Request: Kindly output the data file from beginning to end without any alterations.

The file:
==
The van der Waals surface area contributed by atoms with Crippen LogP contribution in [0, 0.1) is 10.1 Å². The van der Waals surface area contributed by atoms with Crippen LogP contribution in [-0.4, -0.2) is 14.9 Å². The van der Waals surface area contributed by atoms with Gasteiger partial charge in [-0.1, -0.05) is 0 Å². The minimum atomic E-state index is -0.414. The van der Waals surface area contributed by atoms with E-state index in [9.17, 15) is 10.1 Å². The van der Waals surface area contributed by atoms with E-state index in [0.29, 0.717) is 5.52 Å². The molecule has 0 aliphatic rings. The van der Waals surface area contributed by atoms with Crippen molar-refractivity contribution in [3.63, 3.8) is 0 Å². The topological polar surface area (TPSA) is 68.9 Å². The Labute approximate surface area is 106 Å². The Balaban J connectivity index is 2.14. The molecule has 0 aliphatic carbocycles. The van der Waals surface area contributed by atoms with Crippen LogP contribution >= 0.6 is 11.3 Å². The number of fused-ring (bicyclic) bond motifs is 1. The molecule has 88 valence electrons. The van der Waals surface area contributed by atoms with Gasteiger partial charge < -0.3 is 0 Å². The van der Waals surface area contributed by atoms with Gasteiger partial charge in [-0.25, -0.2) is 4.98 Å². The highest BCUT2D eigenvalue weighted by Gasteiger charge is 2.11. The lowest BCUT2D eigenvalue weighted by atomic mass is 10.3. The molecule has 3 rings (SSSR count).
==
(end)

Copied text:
The van der Waals surface area contributed by atoms with Crippen LogP contribution in [0, 0.1) is 10.1 Å². The van der Waals surface area contributed by atoms with Crippen LogP contribution in [-0.4, -0.2) is 14.9 Å². The van der Waals surface area contributed by atoms with Gasteiger partial charge in [-0.1, -0.05) is 0 Å². The minimum atomic E-state index is -0.414. The van der Waals surface area contributed by atoms with E-state index in [9.17, 15) is 10.1 Å². The van der Waals surface area contributed by atoms with E-state index in [0.29, 0.717) is 5.52 Å². The molecule has 0 aliphatic rings. The van der Waals surface area contributed by atoms with Crippen molar-refractivity contribution in [3.63, 3.8) is 0 Å². The topological polar surface area (TPSA) is 68.9 Å². The Labute approximate surface area is 106 Å². The Balaban J connectivity index is 2.14. The molecule has 0 aliphatic carbocycles. The van der Waals surface area contributed by atoms with Crippen LogP contribution >= 0.6 is 11.3 Å². The number of fused-ring (bicyclic) bond motifs is 1. The molecule has 88 valence electrons. The van der Waals surface area contributed by atoms with Gasteiger partial charge < -0.3 is 0 Å². The van der Waals surface area contributed by atoms with Gasteiger partial charge in [-0.25, -0.2) is 4.98 Å². The highest BCUT2D eigenvalue weighted by Gasteiger charge is 2.11. The lowest BCUT2D eigenvalue weighted by atomic mass is 10.3. The molecule has 3 rings (SSSR count).